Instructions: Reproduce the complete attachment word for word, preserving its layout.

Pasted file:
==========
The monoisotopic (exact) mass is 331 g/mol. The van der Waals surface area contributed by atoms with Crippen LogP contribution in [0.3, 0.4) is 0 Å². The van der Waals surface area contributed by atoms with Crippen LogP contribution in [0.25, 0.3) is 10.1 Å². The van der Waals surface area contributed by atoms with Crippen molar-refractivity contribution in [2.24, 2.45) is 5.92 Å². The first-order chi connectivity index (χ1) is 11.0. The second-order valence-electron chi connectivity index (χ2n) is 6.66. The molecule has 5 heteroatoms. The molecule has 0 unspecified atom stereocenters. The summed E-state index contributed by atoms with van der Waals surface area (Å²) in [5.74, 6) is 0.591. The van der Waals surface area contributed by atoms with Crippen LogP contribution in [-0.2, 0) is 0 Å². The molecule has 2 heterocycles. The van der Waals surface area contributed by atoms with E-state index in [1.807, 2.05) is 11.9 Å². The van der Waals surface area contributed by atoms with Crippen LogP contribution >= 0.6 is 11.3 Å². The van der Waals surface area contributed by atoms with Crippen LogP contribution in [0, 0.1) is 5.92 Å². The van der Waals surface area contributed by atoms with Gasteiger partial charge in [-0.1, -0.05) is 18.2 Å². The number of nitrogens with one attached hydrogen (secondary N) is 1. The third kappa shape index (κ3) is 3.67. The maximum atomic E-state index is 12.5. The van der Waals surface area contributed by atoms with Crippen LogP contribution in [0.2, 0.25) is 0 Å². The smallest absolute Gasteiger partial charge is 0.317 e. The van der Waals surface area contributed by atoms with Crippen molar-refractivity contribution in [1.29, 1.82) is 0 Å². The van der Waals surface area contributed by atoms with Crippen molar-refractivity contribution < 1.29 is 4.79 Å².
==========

The monoisotopic (exact) mass is 331 g/mol. The van der Waals surface area contributed by atoms with Crippen LogP contribution in [0.3, 0.4) is 0 Å². The van der Waals surface area contributed by atoms with Crippen LogP contribution in [0.25, 0.3) is 10.1 Å². The van der Waals surface area contributed by atoms with Crippen molar-refractivity contribution in [2.24, 2.45) is 5.92 Å². The first-order chi connectivity index (χ1) is 11.0. The second-order valence-electron chi connectivity index (χ2n) is 6.66. The molecule has 5 heteroatoms. The molecule has 0 unspecified atom stereocenters. The summed E-state index contributed by atoms with van der Waals surface area (Å²) in [5.74, 6) is 0.591. The van der Waals surface area contributed by atoms with Crippen LogP contribution in [-0.2, 0) is 0 Å². The molecule has 2 heterocycles. The van der Waals surface area contributed by atoms with E-state index in [1.807, 2.05) is 11.9 Å². The van der Waals surface area contributed by atoms with Crippen LogP contribution >= 0.6 is 11.3 Å². The van der Waals surface area contributed by atoms with Crippen LogP contribution in [0, 0.1) is 5.92 Å². The van der Waals surface area contributed by atoms with Gasteiger partial charge in [-0.1, -0.05) is 18.2 Å². The number of nitrogens with one attached hydrogen (secondary N) is 1. The third kappa shape index (κ3) is 3.67. The maximum atomic E-state index is 12.5. The van der Waals surface area contributed by atoms with Crippen LogP contribution in [0.2, 0.25) is 0 Å². The smallest absolute Gasteiger partial charge is 0.317 e. The van der Waals surface area contributed by atoms with Crippen molar-refractivity contribution in [1.29, 1.82) is 0 Å². The van der Waals surface area contributed by atoms with Crippen molar-refractivity contribution < 1.29 is 4.79 Å².